AWS Lambda is a new toy from AWS which promises you that you won't have to care about infrastructure anymore when running code. It's the next level after BeanStalk and even AppEngine and the closest thing we have to a "Code As A Service" that we have to date.
Since AWS is pretty sure not to release anything about the inner most working of it anytime soon, everyone is up for guessing what's under the hood, so I asked myself: How would I implement it?
The description says:
AWS Lambda is a compute service that runs your code in response to events and automatically manages the compute resources for you, making it easy to build applications that respond quickly to new information.
AWS Lambda starts running your code within milliseconds of an event such as an image upload, in-app activity, website click, or output from a connected device.
You can also use AWS Lambda to create new back-end services where compute resources are automatically triggered based on custom requests.
With AWS Lambda you pay only for the requests served and the compute time required to run your code. Billing is metered in increments of 100 milliseconds, making it cost-effective and easy to scale automatically from a few requests per day to thousands per second.The developer in me is happy with this. I get to write code only, deployment is as simple as uploading a zip file to S3 and done, things run, people get their data, I don't manage the infrastructure and everyone's happy and sleeps at night.
The only thing that I have to worry about is getting my code to run as fast as possible, as the billing is done in increments of 100s of ms, and use as little amount of memory, that's being billed as well.
Can we make the specifications out for Lambda based on the information we have?
What we know about Lambda?
- it runs in an isolated environment
- it runs quickly in response to events
- it scales in response to events
- it has constraints for memory (which also controls how much CPU you get)
- it has a timeout of 60 seconds for the function it runs
- it has a "temporary" space you can use but you are not supposed to rely on it
- you should not rely on the fact that subsequent requests will run on the same machine
What can we dig up about Lambda?
- first run is a little bit slower
- subsequent runs will be fast if they are in a within a certain interval
- CloudWatch logs seems to indicate that it will favor reusing the existing instances vs spawning new ones regardless of the throughput levels if it scaled enough to accommodate for the throughput
- it scales horizontally
- it's between t2.micro and t2.small in terms of maximum memory (or t1.micro and m1.small if you prefer older instances types)
So where does this gets us?
Based on the above capabilities and requirements, if I were to implement Lambda over the AWS I'd use:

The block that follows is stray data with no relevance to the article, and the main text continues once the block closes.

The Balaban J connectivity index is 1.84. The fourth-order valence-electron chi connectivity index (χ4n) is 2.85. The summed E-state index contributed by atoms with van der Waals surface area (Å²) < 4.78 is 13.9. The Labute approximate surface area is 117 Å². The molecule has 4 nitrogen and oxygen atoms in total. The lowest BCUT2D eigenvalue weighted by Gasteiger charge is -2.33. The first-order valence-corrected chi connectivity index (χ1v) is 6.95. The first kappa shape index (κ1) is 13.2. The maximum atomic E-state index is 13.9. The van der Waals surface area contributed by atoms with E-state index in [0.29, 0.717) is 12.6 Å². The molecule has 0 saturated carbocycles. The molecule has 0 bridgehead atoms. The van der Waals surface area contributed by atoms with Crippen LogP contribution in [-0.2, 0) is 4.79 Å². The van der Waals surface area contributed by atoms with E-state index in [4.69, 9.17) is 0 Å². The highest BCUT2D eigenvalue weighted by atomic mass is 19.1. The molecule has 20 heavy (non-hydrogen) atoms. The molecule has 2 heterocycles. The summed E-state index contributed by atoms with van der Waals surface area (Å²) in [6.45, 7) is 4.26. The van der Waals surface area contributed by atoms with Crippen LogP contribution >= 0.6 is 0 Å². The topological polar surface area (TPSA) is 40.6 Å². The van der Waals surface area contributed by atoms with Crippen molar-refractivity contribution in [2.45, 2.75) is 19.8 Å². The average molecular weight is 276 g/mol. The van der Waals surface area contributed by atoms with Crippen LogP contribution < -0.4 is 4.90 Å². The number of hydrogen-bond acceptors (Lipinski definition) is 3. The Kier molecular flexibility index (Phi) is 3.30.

- some smart container scheduler, tailored for the workload type that Lambda has
- communication adapter: this one acts as a "translator" from the various input sources to RPC (or HTTP?) and back
- definitely with ELB in front of it for mediating the traffic
- SNS for anything that can react to events inside AWS
- one dedicated container built for every function that you upload which packs the communication adapter
- CloudWatch: monitoring is needed, no? No?
Lets look at the information we have from a different perspective.
Aside from the dedicated instances, Lambda potentially has the whole AWS infrastructure to run on.
It's not hard to imagine that even with probably an extremely intelligent scheduler for placing instances there are still empty "spots" in the infrastructure. Those spots means servers are not used to their maximum and given the above description for how to build Lambda, they would be perfect to run it as well.
Looking out on how the AWS rolls out the services, ECS and Lambda, I think it only goes forward into proving that they went for a similar approach described above.
What does it miss?
Lambda would be beautiful to put in front of medium or even large workloads with quick response times but there's a critical part missing. Due to the way it works, if you want to use persistent connections to RDS there's no way to do this yet. If I were to implement it, I would definitely have an AWS DB connection pool somewhere in the middle between Lambda and RDS (AWS if you read this, *wink* *wink*).
To sum it up:
I can totally build it from the building blocks AWS provides, as well as any other cloud provider. And I hope who had the idea to do it got a fat bonus for it as I didn't (had the idea before it). Lambda is also a good way for AWS to better utilize their hardware and for people who don't need a complicated backend to just care about the code.
I think this might be the future for small business or very young / incubation period startups or hackers and tinkerers who just want a quick way to make their code run over the web without headaches and I'm definitely going to use it pretty soon in production.
I'd be happy to hear what other people think, if someone digs this one up.
A thank you goes to +Onur for providing suggestions on how to improve the readability of my post: Thank you!
Reddit thread: https://www.reddit.com/r/aws/comments/3gih4a/how_aws_lambda_works_if_id_implement_it/